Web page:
Produced by Mel Gibson and directed by his hair stylist, Paul Abascal, “Paparazzi” is a valueless, hateful and sadistic disgrace. Last year Gibson killed Christ in “The Passion,” now he brings us a new snuff film that delights in violating the sixth commandment.

Cole Hauser stars as Bo Laramie, a newly minted action star who is the latest toast of Hollywood. Montana-born and married, Bo has strangely never seen press photographers before, but no matter: With his beautiful wife (Robin Tunney) and cute-as-a-button son (Blake Bryan) by his side in their Malibu home, he is enjoying the sweet life. All-too-quickly though, the real world intrudes in the form of paparazzi who he catches taking pictures of his son and wife. Bo punches one but when that doesn’t seem to work, he moves on to more drastic measures.

These measures take the form of a deplorable crusade that is caused when the Laramie family is forced into a car accident by flashbulb-wielding paparazzi that injures Bo’s wife and puts his angelic son into a coma. After the police fail to immediately arrest the perpetrators, Bo takes the law into his own murderous hands. Basically, the whole cheesy story can be found in the preview for the film, and I wouldn’t recommend seeing that, either.

In addition to a bad script, the film boasts a complete lack of morality. Killing all four of his paparazzi demons, Bo gets off scot-free with the bonus of police sanction in the form of Detective Burton (Dennis Farina). A blatant rip-off of the Peter Falk character Detective Columbo in all but ethics, Burton “understands” Laramie’s murderous attempt to protect his son and shows his sick sympathy by not arresting him.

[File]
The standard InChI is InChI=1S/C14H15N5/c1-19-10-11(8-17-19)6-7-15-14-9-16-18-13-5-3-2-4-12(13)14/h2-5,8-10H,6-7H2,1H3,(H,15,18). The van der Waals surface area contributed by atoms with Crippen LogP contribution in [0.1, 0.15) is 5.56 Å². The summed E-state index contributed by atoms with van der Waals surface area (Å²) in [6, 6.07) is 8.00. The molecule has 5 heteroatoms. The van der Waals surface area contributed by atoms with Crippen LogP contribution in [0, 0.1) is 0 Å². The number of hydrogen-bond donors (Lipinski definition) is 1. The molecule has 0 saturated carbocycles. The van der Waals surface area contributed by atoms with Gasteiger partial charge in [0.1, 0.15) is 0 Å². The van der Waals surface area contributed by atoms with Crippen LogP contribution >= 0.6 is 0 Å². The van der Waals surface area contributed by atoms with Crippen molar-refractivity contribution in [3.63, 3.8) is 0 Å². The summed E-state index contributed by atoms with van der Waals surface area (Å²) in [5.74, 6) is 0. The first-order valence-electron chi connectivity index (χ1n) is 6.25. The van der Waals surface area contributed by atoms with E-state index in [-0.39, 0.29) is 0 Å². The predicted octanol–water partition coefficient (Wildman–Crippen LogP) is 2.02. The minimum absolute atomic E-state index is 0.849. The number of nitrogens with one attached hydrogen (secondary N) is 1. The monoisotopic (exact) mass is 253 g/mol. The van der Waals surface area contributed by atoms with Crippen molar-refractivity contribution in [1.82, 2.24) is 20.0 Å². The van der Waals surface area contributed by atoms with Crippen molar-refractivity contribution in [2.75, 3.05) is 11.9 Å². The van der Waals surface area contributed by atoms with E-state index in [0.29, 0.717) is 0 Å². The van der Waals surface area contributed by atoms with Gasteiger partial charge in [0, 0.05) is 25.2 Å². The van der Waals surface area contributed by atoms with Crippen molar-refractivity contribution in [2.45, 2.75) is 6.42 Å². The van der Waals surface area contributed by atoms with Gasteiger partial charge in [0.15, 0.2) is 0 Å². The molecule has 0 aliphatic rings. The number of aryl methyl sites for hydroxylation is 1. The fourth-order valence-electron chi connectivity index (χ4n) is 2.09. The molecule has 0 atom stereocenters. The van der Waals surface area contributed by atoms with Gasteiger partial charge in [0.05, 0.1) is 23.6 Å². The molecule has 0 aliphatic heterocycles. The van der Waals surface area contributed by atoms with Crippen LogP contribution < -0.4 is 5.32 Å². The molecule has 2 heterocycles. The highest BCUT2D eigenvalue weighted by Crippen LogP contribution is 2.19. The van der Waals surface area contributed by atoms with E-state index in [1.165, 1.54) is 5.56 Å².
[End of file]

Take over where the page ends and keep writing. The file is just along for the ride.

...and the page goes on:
Although Gibson and Abascal try, the villains just aren’t despicably real enough to justify exterminating. Led by the eyebrow-raises and mouth-twists of Tom Sizemore, the photographers are rapists, thieves and drug smugglers who will “eat your soul” just to make a buck. Wifeless and friendless, apparently they are just begging to be picked off. In one particularly wonderful scene, faced with the car accident that they caused, these non-humans go for their cameras and snap photo after photo of Laramie’s bleeding wife and son. Shockingly, they actually call the cops afterward. But the medicine that Abascal prescribes for these Snidely Whiplashes with such glee is disturbed to say the least. Watching Bo approach one of the paparazzi with a baseball bat to bludgeon him to death (at the last second, the camera pans away to keep the ridiculous PG-13 rating intact), is harrowing. And sanctioning a solution like that is just plain wrong.

This is not a film made for the American public, but a temper tantrum by and for spoiled stars. Abascal casts the tabloids as baseless liars when, in fact, readers get more truth from the National Enquirer than “Paparazzi” ever doles out. Ironically, most unbelievable of all is Mr. Gibson’s cameo, in which he is waiting to see an anger-management therapist. The film could be called shameless propaganda if it weren’t so obvious as to be entirely unconvincing.

We live in a voyeuristic society that takes pleasure out of knowing what celebrities are up to, feeling connected to their pain and taking pleasure from their mishaps. If Gibson had made Abascal evenhandedly examine the forces behind this fascination, he may have had a movie. Instead he shows himself to be a spoiled star, strikingly similar to his alter ego on “South Park.” Three times during “Paparazzi,” the skyline of Hollywood is shown in exact imitation of the Miramax logo, but the magic number of “Beetlejuice” won’t change the fate of this Fox dud. It will be easy to put this one out of its misery.